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      Alpha-1 antitrypsin Pi*SZ genotype: estimated prevalence and number of SZ subjects worldwide

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          Abstract

          The alpha-1 antitrypsin (AAT) haplotype Pi*S, when inherited along with the Pi*Z haplotype to form a Pi*SZ genotype, can be associated with pulmonary emphysema in regular smokers, and less frequently with liver disease, panniculitis, and systemic vasculitis in a small percentage of people, but this connection is less well established. Since the detection of cases can allow the application of preventive measures in patients and relatives with this congenital disorder, the objective of this study was to update the prevalence of the SZ genotype to achieve accurate estimates of the number of Pi*SZ subjects worldwide, based on studies performed according to the following criteria: 1) samples representative of the general population, 2) AAT phenotyping characterized by adequate methods, and 3) selection of studies with reliable results assessed with a coefficient of variation calculated from the sample size and 95% confidence intervals. Studies fulfilling these criteria were used to develop tables and maps with an inverse distance-weighted (IDW) interpolation method, to provide numerical and geographical information of the Pi*SZ distribution worldwide. A total of 262 cohorts from 71 countries were included in the analysis. With the data provided by these cohorts, a total of 1,490,816 Pi*SZ were estimated: 708,792 in Europe; 582,984 in America and Caribbean; 85,925 in Africa; 77,940 in Asia; and 35,176 in Australia and New Zealand. Remarkably, the IDW interpolation maps predicted the Pi*SZ prevalence throughout the entire world even in areas lacking real data. These results may be useful to plan strategies for future research, diagnosis, and management of affected individuals.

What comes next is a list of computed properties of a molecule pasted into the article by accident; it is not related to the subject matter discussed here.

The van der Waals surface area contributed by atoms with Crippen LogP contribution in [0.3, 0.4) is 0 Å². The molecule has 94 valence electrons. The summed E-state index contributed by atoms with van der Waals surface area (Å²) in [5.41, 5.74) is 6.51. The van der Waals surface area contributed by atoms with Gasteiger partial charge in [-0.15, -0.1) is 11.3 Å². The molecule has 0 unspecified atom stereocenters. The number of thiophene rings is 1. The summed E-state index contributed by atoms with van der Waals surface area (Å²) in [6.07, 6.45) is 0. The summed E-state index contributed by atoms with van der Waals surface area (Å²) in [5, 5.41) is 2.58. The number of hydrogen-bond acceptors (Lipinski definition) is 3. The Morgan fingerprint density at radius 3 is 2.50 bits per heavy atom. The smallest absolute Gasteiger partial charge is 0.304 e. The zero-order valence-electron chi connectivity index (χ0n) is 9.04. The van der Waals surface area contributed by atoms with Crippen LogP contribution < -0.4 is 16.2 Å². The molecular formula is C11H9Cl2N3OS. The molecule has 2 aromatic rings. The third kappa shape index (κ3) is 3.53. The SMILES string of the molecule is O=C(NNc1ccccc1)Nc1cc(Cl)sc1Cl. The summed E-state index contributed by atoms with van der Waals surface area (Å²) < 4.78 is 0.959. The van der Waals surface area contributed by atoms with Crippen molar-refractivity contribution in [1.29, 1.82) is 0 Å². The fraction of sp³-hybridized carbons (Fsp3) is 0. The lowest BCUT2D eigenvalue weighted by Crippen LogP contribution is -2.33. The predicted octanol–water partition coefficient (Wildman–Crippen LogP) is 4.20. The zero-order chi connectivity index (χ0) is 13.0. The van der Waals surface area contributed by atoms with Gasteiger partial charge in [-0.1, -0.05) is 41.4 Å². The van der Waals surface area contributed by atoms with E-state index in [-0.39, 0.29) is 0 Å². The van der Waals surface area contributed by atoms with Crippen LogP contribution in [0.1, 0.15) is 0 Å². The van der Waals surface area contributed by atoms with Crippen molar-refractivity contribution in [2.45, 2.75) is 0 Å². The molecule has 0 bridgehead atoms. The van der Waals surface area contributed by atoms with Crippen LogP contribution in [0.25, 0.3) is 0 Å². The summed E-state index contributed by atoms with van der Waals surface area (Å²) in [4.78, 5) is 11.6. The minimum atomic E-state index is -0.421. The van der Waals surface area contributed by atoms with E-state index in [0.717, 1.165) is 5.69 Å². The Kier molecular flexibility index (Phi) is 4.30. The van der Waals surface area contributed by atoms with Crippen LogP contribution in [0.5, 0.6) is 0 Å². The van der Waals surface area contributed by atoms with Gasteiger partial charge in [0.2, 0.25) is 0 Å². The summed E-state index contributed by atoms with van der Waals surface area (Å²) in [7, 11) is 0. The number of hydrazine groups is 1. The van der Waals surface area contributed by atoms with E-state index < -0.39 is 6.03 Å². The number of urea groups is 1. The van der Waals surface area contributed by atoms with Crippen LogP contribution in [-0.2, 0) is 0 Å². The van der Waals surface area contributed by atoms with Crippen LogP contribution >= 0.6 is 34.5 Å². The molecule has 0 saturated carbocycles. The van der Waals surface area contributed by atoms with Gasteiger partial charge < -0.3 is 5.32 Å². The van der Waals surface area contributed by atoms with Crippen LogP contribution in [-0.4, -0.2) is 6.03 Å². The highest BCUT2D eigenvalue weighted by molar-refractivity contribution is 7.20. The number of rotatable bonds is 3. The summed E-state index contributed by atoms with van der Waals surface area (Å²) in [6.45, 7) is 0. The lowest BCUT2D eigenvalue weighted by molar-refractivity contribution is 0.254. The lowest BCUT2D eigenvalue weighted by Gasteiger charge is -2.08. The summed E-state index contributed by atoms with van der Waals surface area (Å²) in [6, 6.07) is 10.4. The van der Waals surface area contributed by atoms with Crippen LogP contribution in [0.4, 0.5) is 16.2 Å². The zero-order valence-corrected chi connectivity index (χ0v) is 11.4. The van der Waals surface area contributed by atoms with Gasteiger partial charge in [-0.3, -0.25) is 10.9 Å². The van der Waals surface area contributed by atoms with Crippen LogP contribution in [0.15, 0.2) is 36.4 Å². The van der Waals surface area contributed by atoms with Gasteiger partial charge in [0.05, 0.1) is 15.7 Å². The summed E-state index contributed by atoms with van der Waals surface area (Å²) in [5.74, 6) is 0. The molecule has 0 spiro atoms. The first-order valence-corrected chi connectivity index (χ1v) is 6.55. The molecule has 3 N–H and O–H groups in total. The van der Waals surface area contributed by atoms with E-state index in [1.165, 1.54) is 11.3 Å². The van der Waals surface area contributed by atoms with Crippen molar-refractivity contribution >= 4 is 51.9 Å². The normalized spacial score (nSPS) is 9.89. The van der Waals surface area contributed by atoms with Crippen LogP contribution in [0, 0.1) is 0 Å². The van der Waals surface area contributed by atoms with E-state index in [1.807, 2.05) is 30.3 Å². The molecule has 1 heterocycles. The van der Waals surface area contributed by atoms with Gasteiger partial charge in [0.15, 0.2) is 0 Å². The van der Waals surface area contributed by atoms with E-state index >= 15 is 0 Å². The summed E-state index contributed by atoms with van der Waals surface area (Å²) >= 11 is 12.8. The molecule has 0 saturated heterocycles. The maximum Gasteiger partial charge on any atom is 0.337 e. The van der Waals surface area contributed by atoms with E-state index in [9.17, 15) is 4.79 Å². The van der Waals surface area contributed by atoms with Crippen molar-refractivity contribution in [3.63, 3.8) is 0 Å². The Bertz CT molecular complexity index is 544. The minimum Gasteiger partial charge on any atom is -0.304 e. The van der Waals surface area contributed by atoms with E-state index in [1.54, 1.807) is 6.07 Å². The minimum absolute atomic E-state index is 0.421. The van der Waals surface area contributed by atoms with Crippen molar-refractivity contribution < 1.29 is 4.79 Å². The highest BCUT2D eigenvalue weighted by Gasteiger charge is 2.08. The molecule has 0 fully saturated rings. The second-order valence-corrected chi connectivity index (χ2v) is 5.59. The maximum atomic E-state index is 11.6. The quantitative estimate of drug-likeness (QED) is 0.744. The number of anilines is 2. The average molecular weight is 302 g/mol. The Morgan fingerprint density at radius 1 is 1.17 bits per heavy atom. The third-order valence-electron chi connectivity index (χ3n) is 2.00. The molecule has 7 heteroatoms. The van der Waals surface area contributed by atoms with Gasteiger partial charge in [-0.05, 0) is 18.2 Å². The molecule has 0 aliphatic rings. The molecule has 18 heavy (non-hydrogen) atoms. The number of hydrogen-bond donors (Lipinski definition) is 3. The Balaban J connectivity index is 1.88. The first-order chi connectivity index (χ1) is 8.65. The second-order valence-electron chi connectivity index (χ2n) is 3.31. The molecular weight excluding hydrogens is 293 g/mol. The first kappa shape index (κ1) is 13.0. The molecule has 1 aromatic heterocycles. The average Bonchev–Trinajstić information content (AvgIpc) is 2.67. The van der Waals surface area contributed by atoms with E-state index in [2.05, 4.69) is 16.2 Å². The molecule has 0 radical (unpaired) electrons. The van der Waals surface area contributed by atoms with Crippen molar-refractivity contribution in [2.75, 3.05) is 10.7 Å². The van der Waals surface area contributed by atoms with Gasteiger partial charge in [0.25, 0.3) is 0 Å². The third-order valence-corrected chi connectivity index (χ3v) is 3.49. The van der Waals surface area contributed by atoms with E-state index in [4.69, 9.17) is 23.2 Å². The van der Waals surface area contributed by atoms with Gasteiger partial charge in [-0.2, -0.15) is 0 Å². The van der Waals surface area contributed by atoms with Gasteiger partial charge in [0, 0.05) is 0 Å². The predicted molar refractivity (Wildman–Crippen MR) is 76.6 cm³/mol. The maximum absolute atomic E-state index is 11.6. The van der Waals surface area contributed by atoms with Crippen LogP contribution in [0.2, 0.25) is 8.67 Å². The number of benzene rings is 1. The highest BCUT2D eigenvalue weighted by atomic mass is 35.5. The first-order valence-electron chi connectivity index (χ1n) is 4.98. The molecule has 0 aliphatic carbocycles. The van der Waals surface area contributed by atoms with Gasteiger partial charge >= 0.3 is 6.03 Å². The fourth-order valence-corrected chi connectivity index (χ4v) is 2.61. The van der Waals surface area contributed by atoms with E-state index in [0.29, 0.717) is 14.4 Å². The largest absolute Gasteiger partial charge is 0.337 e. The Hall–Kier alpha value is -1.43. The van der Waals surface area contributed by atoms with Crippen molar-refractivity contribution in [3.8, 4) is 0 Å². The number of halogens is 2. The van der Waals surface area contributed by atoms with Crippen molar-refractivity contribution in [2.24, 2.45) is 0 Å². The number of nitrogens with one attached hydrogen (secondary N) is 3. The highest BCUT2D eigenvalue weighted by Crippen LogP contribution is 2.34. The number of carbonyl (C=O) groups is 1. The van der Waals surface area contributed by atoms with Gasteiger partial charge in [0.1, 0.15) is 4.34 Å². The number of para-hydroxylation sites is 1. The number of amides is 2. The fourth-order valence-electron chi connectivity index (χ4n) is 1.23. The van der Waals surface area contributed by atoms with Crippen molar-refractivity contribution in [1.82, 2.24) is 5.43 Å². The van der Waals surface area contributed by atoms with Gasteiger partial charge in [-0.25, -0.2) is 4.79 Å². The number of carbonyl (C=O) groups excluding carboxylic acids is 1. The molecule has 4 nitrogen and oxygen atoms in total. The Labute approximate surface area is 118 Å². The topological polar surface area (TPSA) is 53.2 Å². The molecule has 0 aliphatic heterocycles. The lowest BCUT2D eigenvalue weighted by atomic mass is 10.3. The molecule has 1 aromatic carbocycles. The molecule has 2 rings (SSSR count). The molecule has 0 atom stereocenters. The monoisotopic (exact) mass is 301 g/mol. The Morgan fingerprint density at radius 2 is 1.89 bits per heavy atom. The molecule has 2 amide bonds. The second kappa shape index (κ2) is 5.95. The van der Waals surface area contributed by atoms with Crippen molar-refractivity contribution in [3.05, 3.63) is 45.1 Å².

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          Most cited references 40

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          An adaptive inverse-distance weighting spatial interpolation technique

           George Lu,  David Wong (2008)
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            Liver disease in alpha1-antitrypsin deficiency detected by screening of 200,000 infants.

             T Sveger (1976)
            We prosepctively studied 200,000 newborns to determine the frequency and clinical characteristics of alpha1-antitrypsin deficiency. One hundred and twenty Pi Z, 48 Pi SZ, two PI Z-and one Pi S-infants were identified and followed to the age of six months. Fourteen of 120 Pi Z infants had prolonged obstructive jaundice, nine with severe clinical and laboratory evidence of liver disease. Five had only laboratory evidence of liver disease. Eight other Pi Z infants had minimal abnormalities in serum bilirubin and hepatic enzyme activity and variable hepatosplenomegaly. All 22 Pi Z infants with hepatic abnormalities, two thirds of whom were made, appeared healthy at six months of age. Ninety-eight Pi Z infants did not have clinical liver disease, but liver-function tests gave abnormal results in 44 of 84 at three months, and in 36 of 60 at six months of age. The number of small-for-gestational-age infants was greater (P less than 0.001) among those with clinical liver disease. None of the 48 Pi SZ infants had clinical liver disease, but 10 of 42 at three months and one of 22 at six months of age had abnormal liver function. The Pi Z and Pi SZ phenotypes are associated with covert or readily apparent hepatic dysfunction in the first three months of life.
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              Molecular basis of alpha-1-antitrypsin deficiency.